Silence the collective noise. Every organization is rife with norms and practices that persist simply because “that’s how we do it here”: the meetings that simply repeat on calendars. The reports that are produced but never read. The rounds and rounds of consensus seeking that no one wants to participate in, but can’t say no to. These aren’t just productivity killers—they discourage teams from doing truly urgent and important work, including sensing change and mounting collective action. This simply can’t continue. The longer you wait to make change, the greater the burnout as teams fall further and further behind.

Get systematic about resource slack. Overworked teams have a reduced capacity to absorb, adapt, and thrive amidst change. If you haven’t already, it’s well past time to install better limits on people’s schedule and the level of intensity of their work, as well creating “circuit breakers” when those limits have been overrun for too long (e.g., mandatory time-off periods).  

Finally replace the five-year plan. No one knows what will happen this year, let alone five years from now, so stop making plans that will inevitably be abandoned. Instead, adopt an adaptive planning approach: quickly identify changes in the market, make small but varied bets, set investment milestones and gates, and rapidly scale the bets that do see traction. This requires a massive shift in the organization’s mindset, as leaders must re-frame failure as learning to support greater risk-taking. New processes—everything from feedback training to leadership roundtables and demo days—must also be created in order to integrate learning into teams’ regular behavior.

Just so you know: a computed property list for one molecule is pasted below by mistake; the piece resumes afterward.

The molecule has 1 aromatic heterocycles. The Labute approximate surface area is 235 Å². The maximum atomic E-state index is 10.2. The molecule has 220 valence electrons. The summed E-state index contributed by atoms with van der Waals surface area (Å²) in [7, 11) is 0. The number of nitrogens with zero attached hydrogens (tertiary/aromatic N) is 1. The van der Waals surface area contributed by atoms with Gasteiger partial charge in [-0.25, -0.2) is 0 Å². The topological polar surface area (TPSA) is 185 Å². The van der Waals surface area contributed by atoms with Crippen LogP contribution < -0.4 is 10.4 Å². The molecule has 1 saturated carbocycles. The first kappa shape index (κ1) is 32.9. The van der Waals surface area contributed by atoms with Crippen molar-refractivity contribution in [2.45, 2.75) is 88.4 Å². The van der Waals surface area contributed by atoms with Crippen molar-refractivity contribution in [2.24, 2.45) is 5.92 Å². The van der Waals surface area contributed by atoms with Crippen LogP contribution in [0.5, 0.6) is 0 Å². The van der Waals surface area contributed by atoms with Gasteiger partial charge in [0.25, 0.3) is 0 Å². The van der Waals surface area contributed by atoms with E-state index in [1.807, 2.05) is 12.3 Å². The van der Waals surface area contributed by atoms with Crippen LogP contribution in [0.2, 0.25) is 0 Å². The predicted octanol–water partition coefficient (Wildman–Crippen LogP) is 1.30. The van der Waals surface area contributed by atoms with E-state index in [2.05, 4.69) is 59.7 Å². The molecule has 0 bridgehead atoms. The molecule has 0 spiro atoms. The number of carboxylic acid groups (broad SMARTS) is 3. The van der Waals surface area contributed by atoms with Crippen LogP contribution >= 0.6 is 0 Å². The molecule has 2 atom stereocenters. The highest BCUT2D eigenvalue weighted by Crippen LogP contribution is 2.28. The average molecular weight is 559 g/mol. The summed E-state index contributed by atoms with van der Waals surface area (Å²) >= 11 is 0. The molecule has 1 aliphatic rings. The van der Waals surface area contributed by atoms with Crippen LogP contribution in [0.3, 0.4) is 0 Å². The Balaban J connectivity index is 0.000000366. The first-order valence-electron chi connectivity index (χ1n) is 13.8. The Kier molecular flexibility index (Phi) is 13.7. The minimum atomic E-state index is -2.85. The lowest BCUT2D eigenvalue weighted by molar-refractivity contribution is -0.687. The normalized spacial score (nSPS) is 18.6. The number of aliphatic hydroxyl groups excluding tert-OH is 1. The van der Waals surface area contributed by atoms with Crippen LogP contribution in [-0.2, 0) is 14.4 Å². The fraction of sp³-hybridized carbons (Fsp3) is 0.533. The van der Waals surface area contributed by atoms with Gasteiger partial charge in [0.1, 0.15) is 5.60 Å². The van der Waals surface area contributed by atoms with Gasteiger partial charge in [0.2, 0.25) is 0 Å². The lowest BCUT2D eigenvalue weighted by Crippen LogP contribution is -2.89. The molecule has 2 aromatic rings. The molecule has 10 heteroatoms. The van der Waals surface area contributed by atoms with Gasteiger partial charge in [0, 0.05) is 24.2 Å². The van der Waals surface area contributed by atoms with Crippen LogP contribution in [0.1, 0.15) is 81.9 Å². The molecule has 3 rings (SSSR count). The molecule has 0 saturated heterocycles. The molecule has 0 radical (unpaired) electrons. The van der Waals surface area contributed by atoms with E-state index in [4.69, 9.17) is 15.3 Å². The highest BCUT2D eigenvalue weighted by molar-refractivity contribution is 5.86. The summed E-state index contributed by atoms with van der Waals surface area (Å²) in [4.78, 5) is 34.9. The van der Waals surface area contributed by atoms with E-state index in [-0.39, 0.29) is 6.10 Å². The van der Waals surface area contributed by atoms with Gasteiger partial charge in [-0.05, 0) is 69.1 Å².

Get serious about customer-centricity. With so much change occurring, it’s never been more important to be closely tethered to your customers: you’ll be competing harder for their scarcer dollars while new privacy laws make it harder to collect data. Claiming you “put the customer first” isn’t enough—demand your business units establish autonomous, market-driven team structures, and rethink how the data you do collect can actually inform teams’ decisions, and not just be information to hoard or a liability to protect.